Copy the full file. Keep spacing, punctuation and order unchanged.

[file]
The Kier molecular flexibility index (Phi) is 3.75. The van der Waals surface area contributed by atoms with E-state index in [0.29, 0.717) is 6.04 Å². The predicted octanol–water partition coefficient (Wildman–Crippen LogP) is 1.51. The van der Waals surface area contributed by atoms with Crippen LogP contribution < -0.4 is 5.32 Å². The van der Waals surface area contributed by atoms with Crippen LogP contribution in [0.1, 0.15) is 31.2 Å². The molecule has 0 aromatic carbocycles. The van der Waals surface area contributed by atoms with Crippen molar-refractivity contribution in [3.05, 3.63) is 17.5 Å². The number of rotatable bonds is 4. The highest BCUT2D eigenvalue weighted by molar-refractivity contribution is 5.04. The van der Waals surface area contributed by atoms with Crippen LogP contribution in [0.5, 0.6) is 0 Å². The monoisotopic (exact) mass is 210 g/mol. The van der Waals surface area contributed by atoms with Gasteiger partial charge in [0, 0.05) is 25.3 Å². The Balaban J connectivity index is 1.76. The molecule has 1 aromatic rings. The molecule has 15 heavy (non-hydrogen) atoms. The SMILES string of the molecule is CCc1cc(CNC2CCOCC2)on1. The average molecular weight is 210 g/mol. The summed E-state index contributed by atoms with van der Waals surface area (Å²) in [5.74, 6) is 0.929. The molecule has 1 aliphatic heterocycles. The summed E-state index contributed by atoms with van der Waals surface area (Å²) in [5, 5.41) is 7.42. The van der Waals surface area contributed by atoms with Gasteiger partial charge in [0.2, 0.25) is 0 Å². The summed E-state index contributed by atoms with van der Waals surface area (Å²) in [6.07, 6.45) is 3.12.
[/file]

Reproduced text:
The Kier molecular flexibility index (Phi) is 3.75. The van der Waals surface area contributed by atoms with E-state index in [0.29, 0.717) is 6.04 Å². The predicted octanol–water partition coefficient (Wildman–Crippen LogP) is 1.51. The van der Waals surface area contributed by atoms with Crippen LogP contribution < -0.4 is 5.32 Å². The van der Waals surface area contributed by atoms with Crippen LogP contribution in [0.1, 0.15) is 31.2 Å². The molecule has 0 aromatic carbocycles. The van der Waals surface area contributed by atoms with Crippen molar-refractivity contribution in [3.05, 3.63) is 17.5 Å². The number of rotatable bonds is 4. The highest BCUT2D eigenvalue weighted by molar-refractivity contribution is 5.04. The van der Waals surface area contributed by atoms with Crippen LogP contribution in [0.5, 0.6) is 0 Å². The monoisotopic (exact) mass is 210 g/mol. The van der Waals surface area contributed by atoms with Gasteiger partial charge in [0, 0.05) is 25.3 Å². The Balaban J connectivity index is 1.76. The molecule has 1 aromatic rings. The molecule has 15 heavy (non-hydrogen) atoms. The SMILES string of the molecule is CCc1cc(CNC2CCOCC2)on1. The average molecular weight is 210 g/mol. The summed E-state index contributed by atoms with van der Waals surface area (Å²) in [5.74, 6) is 0.929. The molecule has 1 aliphatic heterocycles. The summed E-state index contributed by atoms with van der Waals surface area (Å²) in [5, 5.41) is 7.42. The van der Waals surface area contributed by atoms with Gasteiger partial charge in [0.2, 0.25) is 0 Å². The summed E-state index contributed by atoms with van der Waals surface area (Å²) in [6.07, 6.45) is 3.12.